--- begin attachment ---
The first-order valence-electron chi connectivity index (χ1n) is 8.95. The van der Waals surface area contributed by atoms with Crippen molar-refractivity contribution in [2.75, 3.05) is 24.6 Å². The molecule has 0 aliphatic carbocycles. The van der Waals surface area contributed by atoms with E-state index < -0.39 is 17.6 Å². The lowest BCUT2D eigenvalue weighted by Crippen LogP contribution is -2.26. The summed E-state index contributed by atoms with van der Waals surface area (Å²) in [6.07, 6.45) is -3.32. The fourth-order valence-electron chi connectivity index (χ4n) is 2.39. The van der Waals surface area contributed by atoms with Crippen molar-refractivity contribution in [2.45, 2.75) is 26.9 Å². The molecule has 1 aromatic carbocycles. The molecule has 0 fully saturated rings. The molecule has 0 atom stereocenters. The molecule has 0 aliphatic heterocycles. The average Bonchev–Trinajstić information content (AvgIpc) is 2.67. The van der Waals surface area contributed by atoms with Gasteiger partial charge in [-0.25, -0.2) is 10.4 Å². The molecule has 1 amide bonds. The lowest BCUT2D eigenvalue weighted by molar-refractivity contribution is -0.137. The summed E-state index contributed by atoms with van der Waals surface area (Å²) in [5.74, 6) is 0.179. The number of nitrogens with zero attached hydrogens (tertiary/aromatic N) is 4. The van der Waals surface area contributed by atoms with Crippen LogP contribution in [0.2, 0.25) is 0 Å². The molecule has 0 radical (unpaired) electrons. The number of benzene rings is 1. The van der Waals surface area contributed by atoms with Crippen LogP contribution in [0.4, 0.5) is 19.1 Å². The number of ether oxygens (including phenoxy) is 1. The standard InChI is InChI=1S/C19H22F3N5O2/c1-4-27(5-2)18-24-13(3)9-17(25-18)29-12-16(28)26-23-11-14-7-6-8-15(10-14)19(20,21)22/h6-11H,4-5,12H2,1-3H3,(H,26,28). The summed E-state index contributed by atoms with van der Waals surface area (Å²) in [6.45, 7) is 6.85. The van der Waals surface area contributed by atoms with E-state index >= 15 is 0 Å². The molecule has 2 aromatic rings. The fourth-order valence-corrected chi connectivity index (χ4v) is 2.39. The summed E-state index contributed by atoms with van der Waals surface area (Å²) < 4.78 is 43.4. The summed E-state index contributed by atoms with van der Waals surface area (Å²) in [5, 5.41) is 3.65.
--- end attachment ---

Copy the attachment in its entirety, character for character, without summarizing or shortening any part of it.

The first-order valence-electron chi connectivity index (χ1n) is 8.95. The van der Waals surface area contributed by atoms with Crippen molar-refractivity contribution in [2.75, 3.05) is 24.6 Å². The molecule has 0 aliphatic carbocycles. The van der Waals surface area contributed by atoms with E-state index < -0.39 is 17.6 Å². The lowest BCUT2D eigenvalue weighted by Crippen LogP contribution is -2.26. The summed E-state index contributed by atoms with van der Waals surface area (Å²) in [6.07, 6.45) is -3.32. The fourth-order valence-electron chi connectivity index (χ4n) is 2.39. The van der Waals surface area contributed by atoms with Crippen molar-refractivity contribution in [2.45, 2.75) is 26.9 Å². The molecule has 1 aromatic carbocycles. The molecule has 0 fully saturated rings. The molecule has 0 atom stereocenters. The molecule has 0 aliphatic heterocycles. The average Bonchev–Trinajstić information content (AvgIpc) is 2.67. The van der Waals surface area contributed by atoms with Gasteiger partial charge in [-0.25, -0.2) is 10.4 Å². The molecule has 1 amide bonds. The lowest BCUT2D eigenvalue weighted by molar-refractivity contribution is -0.137. The summed E-state index contributed by atoms with van der Waals surface area (Å²) in [5.74, 6) is 0.179. The number of nitrogens with zero attached hydrogens (tertiary/aromatic N) is 4. The van der Waals surface area contributed by atoms with Crippen LogP contribution in [0.2, 0.25) is 0 Å². The molecule has 0 radical (unpaired) electrons. The number of benzene rings is 1. The van der Waals surface area contributed by atoms with Crippen LogP contribution in [0.4, 0.5) is 19.1 Å². The number of ether oxygens (including phenoxy) is 1. The standard InChI is InChI=1S/C19H22F3N5O2/c1-4-27(5-2)18-24-13(3)9-17(25-18)29-12-16(28)26-23-11-14-7-6-8-15(10-14)19(20,21)22/h6-11H,4-5,12H2,1-3H3,(H,26,28). The summed E-state index contributed by atoms with van der Waals surface area (Å²) in [6.45, 7) is 6.85. The van der Waals surface area contributed by atoms with E-state index >= 15 is 0 Å². The molecule has 2 aromatic rings. The fourth-order valence-corrected chi connectivity index (χ4v) is 2.39. The summed E-state index contributed by atoms with van der Waals surface area (Å²) < 4.78 is 43.4. The summed E-state index contributed by atoms with van der Waals surface area (Å²) in [5, 5.41) is 3.65.